ONE of the more interesting aspects of fatherhood is the wide variety of roles you have to fulfil.
When the boys were babies, I was a protector and feeder.
I helped to ensure the boys were clothed, warm enough and well fed, always trying to do my fair share of the night-time feeds.
When they were toddlers, I was a playmate, if no-one else more interesting was around. I was also a teacher, of language and behaviour.
This teaching role continued, but changed to include elementary maths and spelling when they were young boys.
My role as playmate largely disappeared when they were pre-teens, although I did pick up another role – that of taxi driver.
A very short-lived role of confidant thankfully disappeared before they hit their teens.
It was just before they both hit 13 that my role as teacher disappeared. My limited knowledge was no longer sufficient to help them with their homework.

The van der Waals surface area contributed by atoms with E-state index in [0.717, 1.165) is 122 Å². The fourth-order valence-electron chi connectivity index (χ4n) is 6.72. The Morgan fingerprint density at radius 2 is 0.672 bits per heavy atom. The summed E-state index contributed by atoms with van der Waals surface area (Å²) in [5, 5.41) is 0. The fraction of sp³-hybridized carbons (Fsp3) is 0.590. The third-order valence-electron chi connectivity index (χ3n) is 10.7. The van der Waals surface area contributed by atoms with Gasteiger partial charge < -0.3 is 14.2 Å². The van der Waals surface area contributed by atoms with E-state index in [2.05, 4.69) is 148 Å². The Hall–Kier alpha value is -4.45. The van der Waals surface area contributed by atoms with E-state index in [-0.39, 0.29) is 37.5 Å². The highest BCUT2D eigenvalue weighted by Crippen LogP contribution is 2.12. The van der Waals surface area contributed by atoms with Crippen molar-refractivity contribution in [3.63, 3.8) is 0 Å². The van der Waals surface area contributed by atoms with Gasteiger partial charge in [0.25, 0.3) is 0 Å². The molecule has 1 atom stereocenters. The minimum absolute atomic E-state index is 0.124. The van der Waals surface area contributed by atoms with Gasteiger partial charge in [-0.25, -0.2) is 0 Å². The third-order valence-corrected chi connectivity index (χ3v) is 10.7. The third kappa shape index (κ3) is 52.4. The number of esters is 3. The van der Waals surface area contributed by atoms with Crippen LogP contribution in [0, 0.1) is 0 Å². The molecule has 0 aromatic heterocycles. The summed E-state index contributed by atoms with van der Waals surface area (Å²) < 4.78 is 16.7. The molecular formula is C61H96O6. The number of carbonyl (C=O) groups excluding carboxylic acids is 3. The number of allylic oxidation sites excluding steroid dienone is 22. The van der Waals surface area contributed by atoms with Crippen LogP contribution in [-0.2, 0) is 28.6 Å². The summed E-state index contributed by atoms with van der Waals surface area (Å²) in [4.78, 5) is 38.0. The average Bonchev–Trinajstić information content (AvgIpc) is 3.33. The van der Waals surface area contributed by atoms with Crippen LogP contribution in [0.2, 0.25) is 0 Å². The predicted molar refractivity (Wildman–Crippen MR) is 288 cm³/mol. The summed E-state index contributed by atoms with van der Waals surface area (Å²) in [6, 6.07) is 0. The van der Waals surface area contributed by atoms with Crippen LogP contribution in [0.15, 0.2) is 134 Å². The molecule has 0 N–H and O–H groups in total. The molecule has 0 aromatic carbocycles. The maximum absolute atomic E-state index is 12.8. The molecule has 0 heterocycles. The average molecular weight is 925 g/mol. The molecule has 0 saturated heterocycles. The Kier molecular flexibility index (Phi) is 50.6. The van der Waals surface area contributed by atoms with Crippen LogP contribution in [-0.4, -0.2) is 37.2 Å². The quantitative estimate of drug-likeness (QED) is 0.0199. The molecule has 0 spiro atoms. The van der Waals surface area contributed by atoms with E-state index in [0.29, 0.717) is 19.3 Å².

Now they are both teenagers I feel my roles are clearly defined. I am a cook, a cleaner, the butt of jokes, a bank and my job as taxi driver has expanded as their horizons have broadened.
I have to say that I don’t enjoy any of these particularly.
It is the role of cook that I least like, however.
I am not a cook, nor do I want to be. I have no training, nor do I want any.
Unfortunately, and sometimes despite my best efforts, I return home most work days before my good lady – who also hates cooking.
It is a race to be last in. For that means getting the pans out.
Fifteen-year-old Gabriel has long fed himself on a school night. A packet curry or some prawns to fry and he’s happy.
Isaac, 13, however, is a meat and two veg man.
Which means he has to be cooked for.
My school of cookery is the one by which if the smoke alarm is ringing, the food is cooked. I feel sorry for the little one, but not sufficiently sorry to embark upon a cookery course.
After a few nights of my cooking, Isaac and I usually revert to a local takeaway, with some relief.
My wife sometimes partakes, sometimes not. She doesn’t just dislike cooking, she dislikes food.
My other saviour, as with so many other things, is my mother.
Nana is a good cook, and of the food Isaac likes in particular. She occasionally sends him food parcels.
Oh, the shame.